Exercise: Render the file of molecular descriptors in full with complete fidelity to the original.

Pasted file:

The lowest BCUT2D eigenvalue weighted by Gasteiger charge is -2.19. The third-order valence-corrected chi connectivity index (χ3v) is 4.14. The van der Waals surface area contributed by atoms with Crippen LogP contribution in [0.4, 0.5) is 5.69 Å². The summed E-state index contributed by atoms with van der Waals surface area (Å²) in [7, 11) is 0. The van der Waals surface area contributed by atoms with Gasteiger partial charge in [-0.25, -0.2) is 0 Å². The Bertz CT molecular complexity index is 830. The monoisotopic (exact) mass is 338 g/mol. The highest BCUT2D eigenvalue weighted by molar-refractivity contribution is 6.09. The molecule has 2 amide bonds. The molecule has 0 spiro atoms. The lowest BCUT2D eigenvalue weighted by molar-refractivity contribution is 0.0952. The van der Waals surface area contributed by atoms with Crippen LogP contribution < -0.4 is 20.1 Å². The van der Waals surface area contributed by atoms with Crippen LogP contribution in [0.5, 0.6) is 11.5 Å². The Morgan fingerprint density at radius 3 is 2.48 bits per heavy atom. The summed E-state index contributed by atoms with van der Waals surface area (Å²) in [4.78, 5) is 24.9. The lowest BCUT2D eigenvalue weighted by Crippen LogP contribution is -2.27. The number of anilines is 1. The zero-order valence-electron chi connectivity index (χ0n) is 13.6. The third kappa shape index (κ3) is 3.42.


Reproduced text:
The lowest BCUT2D eigenvalue weighted by Gasteiger charge is -2.19. The third-order valence-corrected chi connectivity index (χ3v) is 4.14. The van der Waals surface area contributed by atoms with Crippen LogP contribution in [0.4, 0.5) is 5.69 Å². The summed E-state index contributed by atoms with van der Waals surface area (Å²) in [7, 11) is 0. The van der Waals surface area contributed by atoms with Gasteiger partial charge in [-0.25, -0.2) is 0 Å². The Bertz CT molecular complexity index is 830. The monoisotopic (exact) mass is 338 g/mol. The highest BCUT2D eigenvalue weighted by molar-refractivity contribution is 6.09. The molecule has 2 amide bonds. The molecule has 0 spiro atoms. The lowest BCUT2D eigenvalue weighted by molar-refractivity contribution is 0.0952. The van der Waals surface area contributed by atoms with Crippen LogP contribution < -0.4 is 20.1 Å². The van der Waals surface area contributed by atoms with Crippen LogP contribution in [0.5, 0.6) is 11.5 Å². The Morgan fingerprint density at radius 3 is 2.48 bits per heavy atom. The summed E-state index contributed by atoms with van der Waals surface area (Å²) in [4.78, 5) is 24.9. The lowest BCUT2D eigenvalue weighted by Crippen LogP contribution is -2.27. The number of anilines is 1. The zero-order valence-electron chi connectivity index (χ0n) is 13.6. The third kappa shape index (κ3) is 3.42.